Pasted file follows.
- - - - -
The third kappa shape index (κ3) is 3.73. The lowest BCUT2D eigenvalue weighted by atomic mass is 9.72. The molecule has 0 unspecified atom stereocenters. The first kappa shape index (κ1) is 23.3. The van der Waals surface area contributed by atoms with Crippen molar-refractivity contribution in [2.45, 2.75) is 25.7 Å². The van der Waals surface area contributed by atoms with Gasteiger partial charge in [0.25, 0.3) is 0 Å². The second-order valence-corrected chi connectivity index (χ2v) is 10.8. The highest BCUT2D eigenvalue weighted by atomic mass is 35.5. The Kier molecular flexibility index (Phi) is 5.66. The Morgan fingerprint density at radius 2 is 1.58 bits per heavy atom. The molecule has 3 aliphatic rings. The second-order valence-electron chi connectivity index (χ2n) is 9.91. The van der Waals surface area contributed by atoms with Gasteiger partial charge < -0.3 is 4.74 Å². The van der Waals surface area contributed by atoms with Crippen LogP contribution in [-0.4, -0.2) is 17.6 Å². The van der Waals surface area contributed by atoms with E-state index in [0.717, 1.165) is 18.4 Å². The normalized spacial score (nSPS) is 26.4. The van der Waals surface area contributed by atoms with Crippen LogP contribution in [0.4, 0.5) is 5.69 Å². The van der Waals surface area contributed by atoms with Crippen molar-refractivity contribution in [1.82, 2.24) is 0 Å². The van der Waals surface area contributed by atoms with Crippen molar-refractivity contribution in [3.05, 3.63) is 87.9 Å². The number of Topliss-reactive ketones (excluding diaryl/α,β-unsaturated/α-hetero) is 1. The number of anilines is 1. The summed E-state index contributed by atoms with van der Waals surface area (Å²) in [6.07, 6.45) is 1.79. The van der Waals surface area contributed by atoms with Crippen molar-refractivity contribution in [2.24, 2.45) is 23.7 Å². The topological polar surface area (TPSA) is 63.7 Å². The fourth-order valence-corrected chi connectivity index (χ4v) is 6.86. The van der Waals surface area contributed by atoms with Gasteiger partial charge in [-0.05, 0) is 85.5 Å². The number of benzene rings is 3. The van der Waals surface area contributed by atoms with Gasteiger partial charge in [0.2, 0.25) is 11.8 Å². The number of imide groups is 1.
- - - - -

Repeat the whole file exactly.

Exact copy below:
The third kappa shape index (κ3) is 3.73. The lowest BCUT2D eigenvalue weighted by atomic mass is 9.72. The molecule has 0 unspecified atom stereocenters. The first kappa shape index (κ1) is 23.3. The van der Waals surface area contributed by atoms with Crippen molar-refractivity contribution in [2.45, 2.75) is 25.7 Å². The van der Waals surface area contributed by atoms with Gasteiger partial charge in [0.25, 0.3) is 0 Å². The second-order valence-corrected chi connectivity index (χ2v) is 10.8. The highest BCUT2D eigenvalue weighted by atomic mass is 35.5. The Kier molecular flexibility index (Phi) is 5.66. The Morgan fingerprint density at radius 2 is 1.58 bits per heavy atom. The molecule has 3 aliphatic rings. The second-order valence-electron chi connectivity index (χ2n) is 9.91. The van der Waals surface area contributed by atoms with Gasteiger partial charge < -0.3 is 4.74 Å². The van der Waals surface area contributed by atoms with Crippen LogP contribution in [-0.4, -0.2) is 17.6 Å². The van der Waals surface area contributed by atoms with E-state index in [0.717, 1.165) is 18.4 Å². The normalized spacial score (nSPS) is 26.4. The van der Waals surface area contributed by atoms with Crippen LogP contribution in [0.4, 0.5) is 5.69 Å². The van der Waals surface area contributed by atoms with Crippen molar-refractivity contribution in [1.82, 2.24) is 0 Å². The van der Waals surface area contributed by atoms with Crippen molar-refractivity contribution in [3.05, 3.63) is 87.9 Å². The number of Topliss-reactive ketones (excluding diaryl/α,β-unsaturated/α-hetero) is 1. The number of anilines is 1. The summed E-state index contributed by atoms with van der Waals surface area (Å²) in [6.07, 6.45) is 1.79. The van der Waals surface area contributed by atoms with Crippen molar-refractivity contribution in [2.24, 2.45) is 23.7 Å². The topological polar surface area (TPSA) is 63.7 Å². The fourth-order valence-corrected chi connectivity index (χ4v) is 6.86. The van der Waals surface area contributed by atoms with Gasteiger partial charge in [-0.05, 0) is 85.5 Å². The number of benzene rings is 3. The van der Waals surface area contributed by atoms with Gasteiger partial charge in [0.2, 0.25) is 11.8 Å². The number of imide groups is 1.